This is possible with the iluminize remote controls and wall switches/dimmers. The process is described in the instruction manual and in the article:  "How do I set up my Zigbee network"

What is Zigbee mesh?

The range of the radio signals is limited. In the best case, a range of up to 30 meters is possible. However, metals, stone and concrete used in the building hinder signal propagation, meaning that the range is considerably shorter in practice. In unfavorable cases, the devices on the upper floor cannot be reached from the control panel.

To improve reception and range, all actuators that receive a signal from the network retransmit it. They thus become a router that serves as a signal amplifier. The process is already familiar from WLAN. Theoretically, the signal chain can be as long as you like. In practice, with clever positioning of actuators in the building, even the last corners and the upper floor can be easily reached.

Simplified representation of a Zigbee mesh network

As they generally do not have a stable power supply, the sensors are not part of the mesh network. They are therefore not part of the signal forwarding (mesh), but can use it. See blue arrows in the image for examples of signal paths.

Note: If a device is to be connected to the coordinator for the first time, this cannot be done via the mesh network. The new device is not yet a known Zigbee participant at this point and its signals are ignored. Always carry out the initial connection (also known as pairing) near the control center.

Do I always need a Zigbee control center?

Due to the convenience of operation in the browser or via app, we at iluminize always recommend the use of a Zigbee central unit. The choice depends on the objective to be achieved. If "only" the light and possibly some sockets and shutters are to be controlled smartly, a Philips Hue Bridge may be the most cost-effective and simplest solution. If the entire building is to be smart, other control centers must be used.

For small projects, consisting of a pair of sensors and actuators per room, there is the option of operation without an external Zigbee control center. Our iluminize actuators and controllers take on the function of a coordinator in such systems.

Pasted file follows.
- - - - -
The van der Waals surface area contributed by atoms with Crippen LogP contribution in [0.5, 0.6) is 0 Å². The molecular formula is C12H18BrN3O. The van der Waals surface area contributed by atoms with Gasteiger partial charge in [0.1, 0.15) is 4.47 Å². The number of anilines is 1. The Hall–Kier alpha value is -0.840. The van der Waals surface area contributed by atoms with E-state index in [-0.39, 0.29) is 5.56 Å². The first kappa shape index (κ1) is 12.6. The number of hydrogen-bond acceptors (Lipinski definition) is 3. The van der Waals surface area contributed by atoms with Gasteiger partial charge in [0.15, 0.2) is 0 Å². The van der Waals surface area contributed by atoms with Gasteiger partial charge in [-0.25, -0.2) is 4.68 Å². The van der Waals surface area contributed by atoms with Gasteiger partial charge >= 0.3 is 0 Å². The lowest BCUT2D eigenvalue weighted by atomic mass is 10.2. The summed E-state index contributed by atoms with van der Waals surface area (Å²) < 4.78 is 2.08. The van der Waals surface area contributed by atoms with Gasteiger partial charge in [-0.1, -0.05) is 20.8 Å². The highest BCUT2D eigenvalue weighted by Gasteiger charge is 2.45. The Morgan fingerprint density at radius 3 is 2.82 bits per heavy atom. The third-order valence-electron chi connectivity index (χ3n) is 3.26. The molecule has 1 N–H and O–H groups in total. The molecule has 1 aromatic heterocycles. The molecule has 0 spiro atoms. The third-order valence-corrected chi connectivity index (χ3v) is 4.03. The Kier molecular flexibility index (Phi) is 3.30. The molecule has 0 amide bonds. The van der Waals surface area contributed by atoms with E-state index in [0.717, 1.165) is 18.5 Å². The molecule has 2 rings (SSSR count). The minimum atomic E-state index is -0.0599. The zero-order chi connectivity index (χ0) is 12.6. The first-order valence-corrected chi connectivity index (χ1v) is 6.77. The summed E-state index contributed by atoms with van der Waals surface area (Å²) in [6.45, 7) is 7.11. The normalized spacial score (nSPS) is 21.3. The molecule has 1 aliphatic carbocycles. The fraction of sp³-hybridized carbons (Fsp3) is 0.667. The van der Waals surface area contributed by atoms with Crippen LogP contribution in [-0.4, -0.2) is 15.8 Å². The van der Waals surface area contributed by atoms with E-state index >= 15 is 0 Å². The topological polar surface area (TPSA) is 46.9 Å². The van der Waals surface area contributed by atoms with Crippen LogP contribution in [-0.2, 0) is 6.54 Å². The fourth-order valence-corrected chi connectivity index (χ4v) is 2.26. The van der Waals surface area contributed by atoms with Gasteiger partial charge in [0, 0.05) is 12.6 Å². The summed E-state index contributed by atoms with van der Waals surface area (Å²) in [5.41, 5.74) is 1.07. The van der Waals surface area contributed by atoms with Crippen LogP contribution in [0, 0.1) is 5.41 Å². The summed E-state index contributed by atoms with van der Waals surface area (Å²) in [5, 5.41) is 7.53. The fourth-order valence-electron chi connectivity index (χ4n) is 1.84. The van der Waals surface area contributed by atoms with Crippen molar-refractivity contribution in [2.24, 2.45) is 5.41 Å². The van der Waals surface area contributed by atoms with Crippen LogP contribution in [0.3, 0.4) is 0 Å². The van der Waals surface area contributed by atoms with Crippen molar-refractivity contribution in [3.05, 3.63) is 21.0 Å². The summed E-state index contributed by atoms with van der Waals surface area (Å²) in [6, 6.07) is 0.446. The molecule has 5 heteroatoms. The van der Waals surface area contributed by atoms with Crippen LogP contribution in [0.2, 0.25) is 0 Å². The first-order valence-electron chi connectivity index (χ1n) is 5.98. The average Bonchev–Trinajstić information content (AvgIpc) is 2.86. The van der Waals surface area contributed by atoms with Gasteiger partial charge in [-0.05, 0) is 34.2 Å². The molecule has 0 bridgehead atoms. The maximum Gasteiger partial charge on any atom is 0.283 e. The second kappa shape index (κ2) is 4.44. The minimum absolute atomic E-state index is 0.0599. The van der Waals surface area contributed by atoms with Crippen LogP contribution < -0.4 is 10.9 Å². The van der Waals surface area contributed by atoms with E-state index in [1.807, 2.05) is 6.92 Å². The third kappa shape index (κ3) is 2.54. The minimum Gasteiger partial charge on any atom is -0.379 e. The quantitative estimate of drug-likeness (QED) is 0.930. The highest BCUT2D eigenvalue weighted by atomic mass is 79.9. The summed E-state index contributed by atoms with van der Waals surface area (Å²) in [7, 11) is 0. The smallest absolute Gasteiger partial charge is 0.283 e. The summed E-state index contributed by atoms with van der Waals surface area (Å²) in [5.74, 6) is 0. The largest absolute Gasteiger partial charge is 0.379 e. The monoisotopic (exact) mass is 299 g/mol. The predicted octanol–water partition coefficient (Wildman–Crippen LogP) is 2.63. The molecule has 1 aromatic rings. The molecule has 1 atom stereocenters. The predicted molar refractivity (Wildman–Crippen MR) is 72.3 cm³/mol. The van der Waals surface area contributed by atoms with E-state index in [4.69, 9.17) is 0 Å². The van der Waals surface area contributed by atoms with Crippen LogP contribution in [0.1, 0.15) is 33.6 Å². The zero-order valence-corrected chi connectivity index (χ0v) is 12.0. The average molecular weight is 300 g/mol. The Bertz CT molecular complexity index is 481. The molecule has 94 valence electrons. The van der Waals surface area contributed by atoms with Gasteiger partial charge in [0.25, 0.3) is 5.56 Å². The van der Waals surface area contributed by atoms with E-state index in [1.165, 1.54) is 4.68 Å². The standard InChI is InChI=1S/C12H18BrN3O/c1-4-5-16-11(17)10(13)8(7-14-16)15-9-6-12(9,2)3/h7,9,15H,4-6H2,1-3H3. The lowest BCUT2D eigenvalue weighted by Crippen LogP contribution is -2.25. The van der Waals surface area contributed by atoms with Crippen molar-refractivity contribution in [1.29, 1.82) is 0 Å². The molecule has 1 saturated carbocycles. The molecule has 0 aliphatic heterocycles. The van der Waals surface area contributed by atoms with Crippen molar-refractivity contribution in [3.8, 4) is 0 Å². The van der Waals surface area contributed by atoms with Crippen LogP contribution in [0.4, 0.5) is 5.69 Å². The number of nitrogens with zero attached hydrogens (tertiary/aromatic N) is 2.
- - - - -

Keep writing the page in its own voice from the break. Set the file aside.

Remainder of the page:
The configuration, which is described in detail in the instruction manual and the article:  "How do I set up my Zigbee network", is then carried out without a convenient app but only via a few buttons and signals by the multiple flashing of LEDs. Extensive systems are difficult to implement in this way, although it would be possible.

We only recommend this procedure for larger systems in an emergency, for example if the system is to be mobile and no WLAN is available, or for pairs of actuators and sensors.

How do I get started with Zigbee?

Want to start building your own smart home with Zigbee? Follow these simple steps to make the right decisions. We are also happy to help you personally. We will be happy to answer your questions at our helpdesk (for simple questions) or in a free, no-obligation and detailed telephone call. Please schedule  an appointment in our calendar.

Step 1: Planning & decision

        As shown above, a Zigbee control center for the entire building is a sensible and long-term investment. The costs for this vary between around €50 for a Philips Hue Bridge and several hundred euros for a control center that can handle complete home automation including heating and weather. Complete and sometimes free Zigbee systems are available based on computers, Raspberry PI and Zigbee USB sticks. Many systems can also be integrated into voice control systems from Apple, Google and Amazon. The market is very broad and new providers appear every day. A comprehensive list of all the possibilities is beyond the scope of this article.

        If you only want to control lights, sockets and shutters/screens, the Philips Hue Bridge, also in combination with voice control, is the ideal solution. It is cost-effective, sophisticated and very easy to configure and operate.

        The Zigbee control center is the basis for every Zigbee network and every further step depends on the selection. It should therefore be made at the beginning and depends on your wishes today and in the future. Follow the table.

        Only light, sockets and shutter
        Individual rooms
        No central functions
        No future extensions planned
        No control via app / voice
        There is only one lamp / luminaire per room No use of a Zigbee control center and use of the direct connection between operation and actuator/controller. May not work with third-party products if they do not support Touchlink.

        There are several lamps or sockets per room Using the Philips Hue Bridge

        In addition to lamps and sockets, do you also want to operate the shutters or a screen smartly? Using the Philips Hue Bridge
        Lights, sockets and shutters only
        Spanning several rooms
        Central functions
        Control via app / voice
        Use of the Philips Hue Bridge
        Addition of Alexa, Google or Apple HomeKit if necessary
        All smart home functions including weather, heating, ventilation, etc.
        Plug and play desired Standard product from a well-known manufacturer, example: Homee, Zipato
        Linux and IT knowledge available Open system based on Raspberry PI if necessary, examples:
        Conbee, FHEM, OpenHAB, IOBroker, Zigbee2MQTT

        Decision criteria for a suitable Zigbee control center

        Step 2: Determine subsequent operation